Chronic infection with hepatitis C virus (HCV) is a leading cause of liver disease and infectious disease deaths. While recent and emerging treatment options for HCV patients have enabled higher rates of sustained virologic response (SVR), the demographic, clinical, geographic, and payer characteristics of the estimated 3.4 million chronic HCV patients in the USA are poorly understood. The goal of this study was to create a dataset describing the current HCV patient landscape in the USA.
Data from two large national laboratory companies representing the majority of US patients screened for HCV antibody and/or tested for HCV RNA from 2013 through 2016 were organized into the present study dataset. Age, gender, payer channel, 3-digit ZIP code and ordering physician specialty, and 3-digit ZIP code information were available for all patients. Among RNA-positive patients, additional clinical characteristics included HCV genotype, fibrosis stage, renal function, and HIV status. Initiating treatment and attaining cure were imputed using data-driven algorithms based on successive RNA viral load measurements.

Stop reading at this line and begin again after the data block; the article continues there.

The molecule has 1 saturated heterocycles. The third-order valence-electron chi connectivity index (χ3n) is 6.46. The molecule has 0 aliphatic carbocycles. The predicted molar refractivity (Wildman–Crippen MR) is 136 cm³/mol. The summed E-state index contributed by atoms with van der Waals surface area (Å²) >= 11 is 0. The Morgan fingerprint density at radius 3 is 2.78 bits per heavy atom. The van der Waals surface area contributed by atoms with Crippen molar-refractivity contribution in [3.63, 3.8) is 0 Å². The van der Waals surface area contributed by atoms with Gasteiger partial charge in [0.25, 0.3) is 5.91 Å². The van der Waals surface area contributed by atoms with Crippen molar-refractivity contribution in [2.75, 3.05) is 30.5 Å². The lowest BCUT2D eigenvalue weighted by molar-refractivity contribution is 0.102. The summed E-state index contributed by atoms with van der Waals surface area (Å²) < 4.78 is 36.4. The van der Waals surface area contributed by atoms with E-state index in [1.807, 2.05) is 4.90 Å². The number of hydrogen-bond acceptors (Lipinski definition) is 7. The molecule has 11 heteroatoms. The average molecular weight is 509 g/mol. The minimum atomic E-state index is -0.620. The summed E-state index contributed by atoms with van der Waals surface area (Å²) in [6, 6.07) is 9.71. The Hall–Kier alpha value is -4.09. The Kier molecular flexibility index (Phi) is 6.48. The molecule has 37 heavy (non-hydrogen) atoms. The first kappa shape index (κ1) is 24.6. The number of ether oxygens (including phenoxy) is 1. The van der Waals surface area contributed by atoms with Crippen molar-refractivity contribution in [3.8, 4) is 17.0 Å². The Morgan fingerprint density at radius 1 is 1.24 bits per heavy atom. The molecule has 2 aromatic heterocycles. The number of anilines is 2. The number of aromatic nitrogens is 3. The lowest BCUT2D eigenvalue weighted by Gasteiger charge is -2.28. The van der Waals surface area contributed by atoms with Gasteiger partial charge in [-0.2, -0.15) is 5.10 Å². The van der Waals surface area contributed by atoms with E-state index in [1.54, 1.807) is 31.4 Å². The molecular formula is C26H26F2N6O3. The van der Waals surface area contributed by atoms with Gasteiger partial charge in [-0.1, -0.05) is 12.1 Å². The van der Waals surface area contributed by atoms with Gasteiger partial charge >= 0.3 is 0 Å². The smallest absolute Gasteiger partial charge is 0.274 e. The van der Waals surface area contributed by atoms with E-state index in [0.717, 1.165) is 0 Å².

The number of RNA-positive HCV patients increased from 200,066 patients in 2013 to 469,550 in 2016. The availability of clinical data measurements and rates of treatment initiation increased over the study period, indicating improved care engagement for HCV patients. Treatment and cure rates varied by age, disease severity, geographic location, and payer channel. Sensitivity and specificity of the cure prediction algorithms were consistently above 0.90, validating the robustness of the data imputation approach.
This is the largest, most comprehensive dataset available to describe the current US HCV patient landscape. Our results highlight that the epidemiology of HCV is evolving with an increasing number of patients who are younger and have milder disease than described in previous years. Results of this study should help guide efforts toward the elimination of HCV in this country. Future work will focus on factors associated with varying treatment and cure patterns and describing recent changes in the HCV patient landscape.